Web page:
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High capacity, high-performance fault-tolerant storage for photography and video.
Non-RAID or RAID-0/1/4/5/10.
Capacities up to 84 Terabytes!
Choosing RAID-0, RAID-5, RAID-6
This discussion assumes eight drives as with the 8-bay iStoragePro used for the testing for this article.
With eight drives involved, the chances of a drive failure increases greatly over systems with 1-4 drives. So if one large volume is created, use of some level of fault tolerance is all but mandatory, except for the foolhardy.
RAID-0 = striping, failure of any drive means data loss
RAID-5 = striping + parity, tolerates loss of one drive, at risk during 10-12 hour rebuild
RAID-6 = striping + dual parity, tolerates loss of two drives
With any of these RAID setups, keep a spare drive (“cold spare”) on hand at all times, even if there is a hot spare in use, so that a failed drive can be swapped out immediately with the cold spare.
In other words, purchase 9 drives for an 8 drive enclosure (see this handy shopping cart at OWC for all parts needed to put together a working storage setup).
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Making a 5/6/7/8 drive RAID-0 carries a much higher risk of a drive failing than a 1/2/3/4 drive setup. So use RAID-0 only for data you can afford to restore from a backup. RAID-0 does offer maximum capacity (and in theory speed), but you must maintain up-to-date backups to preclude total data loss, or perhaps spend $10K - $20K to get your data back.
RAID-5 tolerates one drive failure
For a blend of high performance and reliability, RAID-5 makes sense, but it really should be used with a hot spare, so that when a drive fails the RAID can be restored to its RAID-5 state automatically by the RAID card (it’s degraded into a RAID-0 until that process occurs, no more failures can be tolerated).
In an 8-drive enclosure, use seven drives for the RAID, designating one drive as a hot spare.
When a drive failure occurs with RAID-5, data is not lost. Assuming a hot spare, a recovery process begins that can take about half a day with 2TB drives, longer if the array is being utilized. Within that 8 hour time span, a second drive failure means loss of the RAID (total data loss).
In the context of an 8-drive enclosure, it makes little sense to opt for RAID-5 with a hot spare, because RAID-6 with dual parity drives is more robust, and the performance is the same.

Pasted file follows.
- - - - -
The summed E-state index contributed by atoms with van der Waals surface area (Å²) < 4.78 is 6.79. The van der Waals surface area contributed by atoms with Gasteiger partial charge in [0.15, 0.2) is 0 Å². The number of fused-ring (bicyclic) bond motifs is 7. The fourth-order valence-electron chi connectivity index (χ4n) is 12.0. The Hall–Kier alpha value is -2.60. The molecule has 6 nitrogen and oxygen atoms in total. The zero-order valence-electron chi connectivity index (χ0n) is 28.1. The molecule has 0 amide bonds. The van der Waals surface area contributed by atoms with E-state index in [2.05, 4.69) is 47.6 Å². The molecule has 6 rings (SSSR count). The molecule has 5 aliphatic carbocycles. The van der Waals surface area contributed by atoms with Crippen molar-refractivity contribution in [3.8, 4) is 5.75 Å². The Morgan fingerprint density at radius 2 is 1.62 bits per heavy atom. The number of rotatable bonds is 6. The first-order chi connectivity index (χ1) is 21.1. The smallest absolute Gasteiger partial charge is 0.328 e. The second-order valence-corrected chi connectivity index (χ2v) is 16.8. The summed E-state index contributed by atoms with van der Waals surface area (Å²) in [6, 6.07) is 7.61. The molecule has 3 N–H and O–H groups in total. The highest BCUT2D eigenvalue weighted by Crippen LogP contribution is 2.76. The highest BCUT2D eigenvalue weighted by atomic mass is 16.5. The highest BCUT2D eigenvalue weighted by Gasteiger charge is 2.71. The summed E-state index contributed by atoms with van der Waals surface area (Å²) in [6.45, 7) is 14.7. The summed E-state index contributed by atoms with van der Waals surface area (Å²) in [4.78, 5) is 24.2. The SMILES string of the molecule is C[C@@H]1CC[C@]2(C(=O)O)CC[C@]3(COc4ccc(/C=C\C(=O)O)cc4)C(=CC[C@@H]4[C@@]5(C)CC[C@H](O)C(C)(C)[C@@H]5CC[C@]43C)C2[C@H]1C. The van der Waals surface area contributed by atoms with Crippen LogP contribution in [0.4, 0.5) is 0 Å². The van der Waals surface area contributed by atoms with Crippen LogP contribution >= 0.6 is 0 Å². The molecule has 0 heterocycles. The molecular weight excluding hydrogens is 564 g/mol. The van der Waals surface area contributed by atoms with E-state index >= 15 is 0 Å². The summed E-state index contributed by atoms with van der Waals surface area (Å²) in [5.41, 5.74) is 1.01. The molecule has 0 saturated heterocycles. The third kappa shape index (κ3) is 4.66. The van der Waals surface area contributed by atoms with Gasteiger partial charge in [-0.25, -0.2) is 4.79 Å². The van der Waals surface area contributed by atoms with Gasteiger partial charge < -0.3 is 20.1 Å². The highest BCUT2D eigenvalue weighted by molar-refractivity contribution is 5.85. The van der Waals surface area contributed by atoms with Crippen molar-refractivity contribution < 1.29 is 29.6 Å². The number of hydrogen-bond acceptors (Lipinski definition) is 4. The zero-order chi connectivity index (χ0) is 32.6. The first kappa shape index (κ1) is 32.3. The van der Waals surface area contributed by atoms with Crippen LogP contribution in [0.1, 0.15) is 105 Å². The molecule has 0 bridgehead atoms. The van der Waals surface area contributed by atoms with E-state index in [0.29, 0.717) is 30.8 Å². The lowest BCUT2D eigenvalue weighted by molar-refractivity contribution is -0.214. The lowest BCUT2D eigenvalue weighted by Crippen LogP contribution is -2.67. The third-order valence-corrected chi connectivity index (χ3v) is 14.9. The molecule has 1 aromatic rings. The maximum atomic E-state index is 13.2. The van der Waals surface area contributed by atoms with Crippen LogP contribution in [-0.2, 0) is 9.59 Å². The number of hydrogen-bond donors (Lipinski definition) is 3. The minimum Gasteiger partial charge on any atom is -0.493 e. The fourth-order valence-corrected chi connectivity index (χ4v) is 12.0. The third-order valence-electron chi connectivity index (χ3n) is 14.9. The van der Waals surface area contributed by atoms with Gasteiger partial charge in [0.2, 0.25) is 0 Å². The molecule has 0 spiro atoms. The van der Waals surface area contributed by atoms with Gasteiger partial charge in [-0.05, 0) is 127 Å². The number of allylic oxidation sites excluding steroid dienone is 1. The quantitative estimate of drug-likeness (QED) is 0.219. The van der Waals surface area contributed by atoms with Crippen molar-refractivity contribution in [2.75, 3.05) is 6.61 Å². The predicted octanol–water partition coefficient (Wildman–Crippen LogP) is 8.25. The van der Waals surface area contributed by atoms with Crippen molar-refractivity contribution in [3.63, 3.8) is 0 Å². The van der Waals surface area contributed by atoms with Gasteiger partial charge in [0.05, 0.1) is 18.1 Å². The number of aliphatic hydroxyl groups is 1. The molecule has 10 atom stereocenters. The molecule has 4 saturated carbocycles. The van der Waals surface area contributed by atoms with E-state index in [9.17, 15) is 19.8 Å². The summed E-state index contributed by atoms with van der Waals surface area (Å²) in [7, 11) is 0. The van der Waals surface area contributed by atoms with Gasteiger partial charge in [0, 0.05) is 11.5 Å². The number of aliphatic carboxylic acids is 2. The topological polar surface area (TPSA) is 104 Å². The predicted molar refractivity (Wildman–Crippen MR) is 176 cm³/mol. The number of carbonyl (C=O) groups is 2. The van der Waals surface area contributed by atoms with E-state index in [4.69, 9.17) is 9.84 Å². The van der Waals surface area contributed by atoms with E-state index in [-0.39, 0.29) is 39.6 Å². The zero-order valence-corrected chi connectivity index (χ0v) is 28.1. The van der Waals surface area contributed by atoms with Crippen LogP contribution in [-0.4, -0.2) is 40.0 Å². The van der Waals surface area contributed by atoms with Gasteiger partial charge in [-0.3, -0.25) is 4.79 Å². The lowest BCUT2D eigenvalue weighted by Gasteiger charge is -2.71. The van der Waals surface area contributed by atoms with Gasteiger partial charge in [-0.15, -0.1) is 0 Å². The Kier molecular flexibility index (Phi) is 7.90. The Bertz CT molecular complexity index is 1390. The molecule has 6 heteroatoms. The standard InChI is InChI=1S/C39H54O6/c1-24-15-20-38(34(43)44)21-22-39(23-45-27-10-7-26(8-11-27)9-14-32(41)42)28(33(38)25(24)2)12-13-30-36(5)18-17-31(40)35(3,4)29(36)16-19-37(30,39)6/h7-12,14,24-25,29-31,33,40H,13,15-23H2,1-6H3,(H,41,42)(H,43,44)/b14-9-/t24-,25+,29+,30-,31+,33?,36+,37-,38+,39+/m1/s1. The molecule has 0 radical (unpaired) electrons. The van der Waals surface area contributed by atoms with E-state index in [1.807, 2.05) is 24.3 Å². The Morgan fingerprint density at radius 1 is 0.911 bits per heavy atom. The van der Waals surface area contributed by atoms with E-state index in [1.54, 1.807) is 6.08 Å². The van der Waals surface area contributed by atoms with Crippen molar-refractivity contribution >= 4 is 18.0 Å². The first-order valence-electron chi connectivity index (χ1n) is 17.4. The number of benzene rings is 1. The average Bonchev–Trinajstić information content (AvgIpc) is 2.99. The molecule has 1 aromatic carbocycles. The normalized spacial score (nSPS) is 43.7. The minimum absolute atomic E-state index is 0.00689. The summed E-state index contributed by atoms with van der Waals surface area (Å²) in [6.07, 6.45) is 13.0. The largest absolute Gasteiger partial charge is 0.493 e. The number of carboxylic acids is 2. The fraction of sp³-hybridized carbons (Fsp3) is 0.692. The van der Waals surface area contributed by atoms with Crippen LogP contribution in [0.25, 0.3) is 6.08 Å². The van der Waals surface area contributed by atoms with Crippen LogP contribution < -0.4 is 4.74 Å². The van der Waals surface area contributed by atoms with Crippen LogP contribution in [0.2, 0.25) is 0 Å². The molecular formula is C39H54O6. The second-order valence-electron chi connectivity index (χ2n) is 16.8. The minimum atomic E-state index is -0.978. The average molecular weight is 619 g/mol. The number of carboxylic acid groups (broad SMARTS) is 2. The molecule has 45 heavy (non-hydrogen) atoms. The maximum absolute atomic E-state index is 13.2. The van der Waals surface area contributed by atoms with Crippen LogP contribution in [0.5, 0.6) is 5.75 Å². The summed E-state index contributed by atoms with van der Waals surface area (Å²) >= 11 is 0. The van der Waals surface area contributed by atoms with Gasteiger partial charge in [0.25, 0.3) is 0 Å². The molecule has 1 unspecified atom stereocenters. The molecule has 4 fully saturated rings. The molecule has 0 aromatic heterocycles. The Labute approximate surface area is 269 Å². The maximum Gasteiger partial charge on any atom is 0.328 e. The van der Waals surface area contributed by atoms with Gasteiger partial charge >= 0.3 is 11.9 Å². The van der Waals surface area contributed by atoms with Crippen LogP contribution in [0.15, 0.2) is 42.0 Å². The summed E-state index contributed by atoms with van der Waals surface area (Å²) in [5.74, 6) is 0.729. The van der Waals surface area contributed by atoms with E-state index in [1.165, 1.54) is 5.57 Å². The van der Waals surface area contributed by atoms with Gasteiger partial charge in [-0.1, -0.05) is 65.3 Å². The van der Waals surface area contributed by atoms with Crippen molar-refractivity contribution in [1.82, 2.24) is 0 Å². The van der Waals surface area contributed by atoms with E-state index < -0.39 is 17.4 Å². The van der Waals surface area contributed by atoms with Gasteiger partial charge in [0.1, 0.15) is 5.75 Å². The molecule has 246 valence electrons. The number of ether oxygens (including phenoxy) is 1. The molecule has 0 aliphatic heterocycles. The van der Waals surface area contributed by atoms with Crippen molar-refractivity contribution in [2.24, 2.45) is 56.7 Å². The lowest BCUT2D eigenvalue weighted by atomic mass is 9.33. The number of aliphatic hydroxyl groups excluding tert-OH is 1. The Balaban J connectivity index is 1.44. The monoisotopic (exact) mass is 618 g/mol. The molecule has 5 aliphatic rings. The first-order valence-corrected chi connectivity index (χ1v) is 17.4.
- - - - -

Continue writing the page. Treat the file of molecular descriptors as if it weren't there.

RAID-6 tolerates two drive failures
Because RAID-5 with a hot spare is still at risk during failure recovery (rebuild), using RAID-6 with dual parity is the smart move for sensitive data. RAID-6 uses two drives for double distributed parity. If one drive fails, rebuilding the bad drive (after it is physically replaced) can still tolerate loss of one more drive.
Consider a hot spare for RAID-6— there is modest difference between 10TB and 12TB of storage, and so if you really need 12TB, you really should be getting a second enclosure, rather than trying to cheat on reliability. Appropriate mini-SAS units like the iStoragePro can be daisy-chained.
Suggested setup for an 8-drive enclosure:
- RAID-6 using 7 drives yields usable capacity of 5 drives (2 drives used for parity);
- + 1 hot spare.
With eight 2TB drives, you get 10TB of usable capacity and a hot spare, and you can be out of town when a drive fails, with the system automatically rebuilding using the hot spare. Also have that 9th cold spare on hand, so that a new hot spare can be added to replace the failed drive.
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Choosing a hard drive
I tested the iStoragePro using the fast 2TB Western Digital RE4 enterprise grade hard drives. The RE4 is my top choice for this type of use scenario, but the 2TB Hitachi A7K2000 could probably be substituted and it draws much less power when idle (about 5.1 watts vs 8.1 watts for the RE4). But the Hitachi A7K2000 performs about 10-15% slower.
The cost-effective Hitachi 7K2000 could also be used, but it’s not an enterprise-grade drive and it uses more power than the A7K2000, and I am unsure that this is appropriate for an 8-bay RAID system.
For fast and reliable external storage, skimping on drives is a contradiction in theory; a qualified enterprise-grade drive designed for RAID is the smart move. Or so it seems.
If you really need more than 12TB of storage, it’s appropriate to get a second enclosure rather than sacrifice reliability. Remember, restoring 10TB of data is going to take a long time, so keeping the RAID intact is a major priority. Enclosures can be daisy-chained; another RAID card is not required, so long as the enclosure is an “expander” model.
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For the figures below, subtract 2TB for each hot spare you’d like to keep online (but RAID-0 does not benefit from a hot spare in terms of preserving data).
|Capacity using RAID 0/5/6|
|Number of 2TB drives||RAID 0 striping,
tolerates no failures
striping + parity,
allows 1 drive failure
striping + dual parity,
allows 2 drive failures
|RAID 6 + hot spare
striping + dual parity,
allows 2 drive failures
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